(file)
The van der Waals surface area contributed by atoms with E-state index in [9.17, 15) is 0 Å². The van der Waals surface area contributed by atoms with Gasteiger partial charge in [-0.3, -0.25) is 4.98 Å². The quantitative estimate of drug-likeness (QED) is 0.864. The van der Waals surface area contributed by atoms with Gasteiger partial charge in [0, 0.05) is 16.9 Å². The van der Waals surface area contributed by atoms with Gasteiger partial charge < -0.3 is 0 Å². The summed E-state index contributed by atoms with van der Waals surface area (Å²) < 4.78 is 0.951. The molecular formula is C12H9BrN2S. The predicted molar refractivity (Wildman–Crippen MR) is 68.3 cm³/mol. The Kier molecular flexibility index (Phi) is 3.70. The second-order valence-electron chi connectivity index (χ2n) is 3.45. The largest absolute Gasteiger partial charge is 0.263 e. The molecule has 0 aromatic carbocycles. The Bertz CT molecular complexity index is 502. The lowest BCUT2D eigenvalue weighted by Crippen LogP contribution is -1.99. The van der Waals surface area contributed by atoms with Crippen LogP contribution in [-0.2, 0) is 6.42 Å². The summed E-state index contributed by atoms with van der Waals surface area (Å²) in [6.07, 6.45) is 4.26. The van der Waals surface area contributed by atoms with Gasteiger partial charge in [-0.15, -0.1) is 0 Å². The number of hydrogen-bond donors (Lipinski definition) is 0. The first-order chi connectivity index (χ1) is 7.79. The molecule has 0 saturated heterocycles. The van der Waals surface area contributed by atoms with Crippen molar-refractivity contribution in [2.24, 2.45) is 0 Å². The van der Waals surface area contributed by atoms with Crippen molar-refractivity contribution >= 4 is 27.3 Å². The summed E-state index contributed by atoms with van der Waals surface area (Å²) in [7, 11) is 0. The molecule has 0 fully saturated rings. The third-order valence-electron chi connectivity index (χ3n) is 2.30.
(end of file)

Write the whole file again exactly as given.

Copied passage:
The van der Waals surface area contributed by atoms with E-state index in [9.17, 15) is 0 Å². The van der Waals surface area contributed by atoms with Gasteiger partial charge in [-0.3, -0.25) is 4.98 Å². The quantitative estimate of drug-likeness (QED) is 0.864. The van der Waals surface area contributed by atoms with Gasteiger partial charge in [0, 0.05) is 16.9 Å². The van der Waals surface area contributed by atoms with Gasteiger partial charge < -0.3 is 0 Å². The summed E-state index contributed by atoms with van der Waals surface area (Å²) < 4.78 is 0.951. The molecular formula is C12H9BrN2S. The predicted molar refractivity (Wildman–Crippen MR) is 68.3 cm³/mol. The Kier molecular flexibility index (Phi) is 3.70. The second-order valence-electron chi connectivity index (χ2n) is 3.45. The largest absolute Gasteiger partial charge is 0.263 e. The molecule has 0 aromatic carbocycles. The Bertz CT molecular complexity index is 502. The lowest BCUT2D eigenvalue weighted by Crippen LogP contribution is -1.99. The van der Waals surface area contributed by atoms with Crippen LogP contribution in [-0.2, 0) is 6.42 Å². The summed E-state index contributed by atoms with van der Waals surface area (Å²) in [6.07, 6.45) is 4.26. The van der Waals surface area contributed by atoms with Gasteiger partial charge in [-0.15, -0.1) is 0 Å². The number of hydrogen-bond donors (Lipinski definition) is 0. The first-order chi connectivity index (χ1) is 7.79. The molecule has 0 saturated heterocycles. The van der Waals surface area contributed by atoms with Crippen molar-refractivity contribution in [2.24, 2.45) is 0 Å². The van der Waals surface area contributed by atoms with Crippen molar-refractivity contribution >= 4 is 27.3 Å². The summed E-state index contributed by atoms with van der Waals surface area (Å²) in [7, 11) is 0. The molecule has 0 fully saturated rings. The third-order valence-electron chi connectivity index (χ3n) is 2.30.